Some points about dealing with family ‘storms’ and ‘wild fires’.  1.) Learn to forgive each other. You aren’t perfect and neither is your spouse. 2.) Learn to say, “I love you just the way you are”.  Acceptance – is a key to a happy home.  3.) Learn to set and keep ‘boundaries’ to protect your family. It is YOUR home, and ex’s, in-laws, should not be allowed to interfere, and “third parties” should NEVER be allowed anywhere close to your relationship. Solomon says, “Drink water from your own cistern, running water from your own well” (Proverbs 5:13). Affairs are out of bounds! Wise up, unless you love getting ‘burned’. 4.) When ‘storms’ (problems) come… draw close to each other. Support and protect each other. 5.) Deal with things before they get out of control. My uncle wanted to do some burning on his property behind ours. All went well until the fire got out of control. Before long we were all out trying to put the fire out. Then the fire department came! Advice: Don’t start what you can’t finish, (or put out).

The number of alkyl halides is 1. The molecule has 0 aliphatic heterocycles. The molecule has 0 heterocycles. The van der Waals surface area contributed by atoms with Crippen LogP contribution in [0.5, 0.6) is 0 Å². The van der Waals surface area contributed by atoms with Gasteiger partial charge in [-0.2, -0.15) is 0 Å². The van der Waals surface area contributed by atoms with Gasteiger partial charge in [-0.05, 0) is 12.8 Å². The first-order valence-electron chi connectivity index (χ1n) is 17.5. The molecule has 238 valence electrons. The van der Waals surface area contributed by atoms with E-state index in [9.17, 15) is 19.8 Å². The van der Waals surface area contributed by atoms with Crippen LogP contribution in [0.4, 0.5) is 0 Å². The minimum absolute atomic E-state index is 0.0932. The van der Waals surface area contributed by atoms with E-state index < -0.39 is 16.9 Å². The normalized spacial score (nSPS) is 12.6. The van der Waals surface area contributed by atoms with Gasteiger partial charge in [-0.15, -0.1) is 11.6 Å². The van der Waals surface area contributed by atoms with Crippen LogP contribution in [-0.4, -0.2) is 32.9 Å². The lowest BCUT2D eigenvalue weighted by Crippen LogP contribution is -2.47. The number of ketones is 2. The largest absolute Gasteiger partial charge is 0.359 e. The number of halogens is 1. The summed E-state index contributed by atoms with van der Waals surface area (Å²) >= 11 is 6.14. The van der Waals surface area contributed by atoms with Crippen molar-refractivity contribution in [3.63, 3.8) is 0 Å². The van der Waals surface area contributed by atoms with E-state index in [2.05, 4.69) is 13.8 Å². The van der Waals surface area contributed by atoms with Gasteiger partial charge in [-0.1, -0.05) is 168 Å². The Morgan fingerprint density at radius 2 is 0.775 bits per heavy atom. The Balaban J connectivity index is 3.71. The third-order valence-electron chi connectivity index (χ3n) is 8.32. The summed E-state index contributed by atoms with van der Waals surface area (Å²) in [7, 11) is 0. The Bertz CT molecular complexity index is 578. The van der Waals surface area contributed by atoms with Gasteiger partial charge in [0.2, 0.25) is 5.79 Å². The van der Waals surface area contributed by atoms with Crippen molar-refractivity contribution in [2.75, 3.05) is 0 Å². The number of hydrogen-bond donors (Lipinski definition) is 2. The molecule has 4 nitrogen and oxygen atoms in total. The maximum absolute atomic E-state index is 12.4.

Flash-points’ are different with each person. All it takes is a word, or a certain look, or maybe even a memory. The ‘fire’ flares up and the fight is on. Some ‘fights’ JUST AIN’T WORTH IT.  6. Learn that the past is the past, and cannot be changed. Why spend time ‘digging it up’ again. 7. Learn to speak gently, Solomon says “A gentle answer turns away wrath, but a harsh word stirs up anger. The tongue of the wise adorns knowledge, but the mouth of the fool GUSHES folly. The eyes of the LORD are everywhere, keeping watch on the wicked and the good. The soothing tongue is a tree of life, but a perverse tongue crushes the spirit.” (Proverbs 15:1-3). 
   ‘Fires’ are best ‘put out’ with ‘water’ not ‘gasoline’.

Share Button